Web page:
I honestly think it's impossible not to compare two babies who were born at the same time from the same womb to the same parents living in the same environment. There's comparing and there's comparing.. objectively evaluating differences versus approaching them with a critical/worrysome spirit. Although my mother compares us, she's never critical of our developmental differences and I don't think I bear scars from it. From this post, it sounds like you're well aware of the difference.

    And now I'm going to stop talking like I know you and your babies personally. :) Thank you so much for sharing baby tidbits with us (especially the pics, of course).

  2. You want reassurance, and yet, even if someone gives it to you, you're still unsure. Thats because you're a new parent. My first born, walked about a week after she turned 1. My second child, walked at just over 9 months. I was shocked. Now what if I had had them in reverse order? I would have expected that one child was slow because the other had done things so quickly. So how do you go about comparing, as you know you will do? You watch for growth in each, at their separate paces. As long as they are both learning something, making progress and changes, even if it is at a different pace from each other, they are fine. And thank you for the picture updates recently, adorable those babies of yours :)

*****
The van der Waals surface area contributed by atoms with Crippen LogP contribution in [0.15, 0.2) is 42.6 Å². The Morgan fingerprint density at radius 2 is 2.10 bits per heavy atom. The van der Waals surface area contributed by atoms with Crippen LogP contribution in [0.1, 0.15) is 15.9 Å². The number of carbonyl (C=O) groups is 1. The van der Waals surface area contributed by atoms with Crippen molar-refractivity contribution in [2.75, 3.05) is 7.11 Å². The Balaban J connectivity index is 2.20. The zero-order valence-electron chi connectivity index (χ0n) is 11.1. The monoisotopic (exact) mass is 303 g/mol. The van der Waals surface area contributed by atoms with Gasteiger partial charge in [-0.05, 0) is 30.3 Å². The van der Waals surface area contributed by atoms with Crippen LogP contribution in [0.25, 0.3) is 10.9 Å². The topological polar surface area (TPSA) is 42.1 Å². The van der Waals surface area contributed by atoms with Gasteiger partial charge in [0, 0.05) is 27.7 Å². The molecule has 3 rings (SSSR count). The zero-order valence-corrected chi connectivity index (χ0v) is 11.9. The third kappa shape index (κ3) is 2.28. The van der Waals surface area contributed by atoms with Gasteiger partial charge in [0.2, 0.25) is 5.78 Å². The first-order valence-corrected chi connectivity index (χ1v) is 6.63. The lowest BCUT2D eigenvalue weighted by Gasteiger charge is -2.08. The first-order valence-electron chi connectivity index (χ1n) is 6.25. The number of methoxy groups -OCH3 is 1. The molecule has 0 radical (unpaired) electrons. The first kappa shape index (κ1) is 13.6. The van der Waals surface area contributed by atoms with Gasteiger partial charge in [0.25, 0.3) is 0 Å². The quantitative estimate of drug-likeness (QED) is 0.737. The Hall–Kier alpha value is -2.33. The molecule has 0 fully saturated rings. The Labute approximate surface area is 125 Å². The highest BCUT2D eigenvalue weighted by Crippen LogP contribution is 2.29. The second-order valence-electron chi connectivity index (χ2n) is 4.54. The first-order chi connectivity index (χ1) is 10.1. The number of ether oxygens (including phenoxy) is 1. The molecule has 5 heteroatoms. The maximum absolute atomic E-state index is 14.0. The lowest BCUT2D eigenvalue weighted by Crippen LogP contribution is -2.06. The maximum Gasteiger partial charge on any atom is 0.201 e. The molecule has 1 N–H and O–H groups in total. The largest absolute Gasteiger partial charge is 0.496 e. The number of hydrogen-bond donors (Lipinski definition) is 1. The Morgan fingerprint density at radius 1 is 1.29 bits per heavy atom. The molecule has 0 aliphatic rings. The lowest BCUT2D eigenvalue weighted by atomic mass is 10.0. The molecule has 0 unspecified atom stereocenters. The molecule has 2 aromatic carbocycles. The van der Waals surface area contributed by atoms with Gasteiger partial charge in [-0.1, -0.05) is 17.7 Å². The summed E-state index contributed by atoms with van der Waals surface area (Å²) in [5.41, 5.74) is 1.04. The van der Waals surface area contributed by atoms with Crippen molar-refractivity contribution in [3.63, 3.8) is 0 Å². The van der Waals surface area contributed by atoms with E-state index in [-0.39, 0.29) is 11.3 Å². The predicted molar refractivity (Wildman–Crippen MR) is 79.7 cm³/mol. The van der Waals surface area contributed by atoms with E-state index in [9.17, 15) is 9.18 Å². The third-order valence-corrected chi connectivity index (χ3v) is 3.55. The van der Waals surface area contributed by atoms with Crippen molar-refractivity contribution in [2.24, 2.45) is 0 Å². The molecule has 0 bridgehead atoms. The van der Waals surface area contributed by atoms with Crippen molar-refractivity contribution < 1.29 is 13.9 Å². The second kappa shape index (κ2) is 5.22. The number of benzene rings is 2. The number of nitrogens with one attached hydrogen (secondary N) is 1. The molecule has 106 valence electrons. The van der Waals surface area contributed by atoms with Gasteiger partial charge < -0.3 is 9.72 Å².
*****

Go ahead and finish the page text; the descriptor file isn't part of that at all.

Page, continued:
3. I can see why you might have some concern, but Im with you, and think it's too early to start worrying. I get this mental picture of Abigail being bossy, playing teacher and sweet, calm Lucas playing her student when they get older.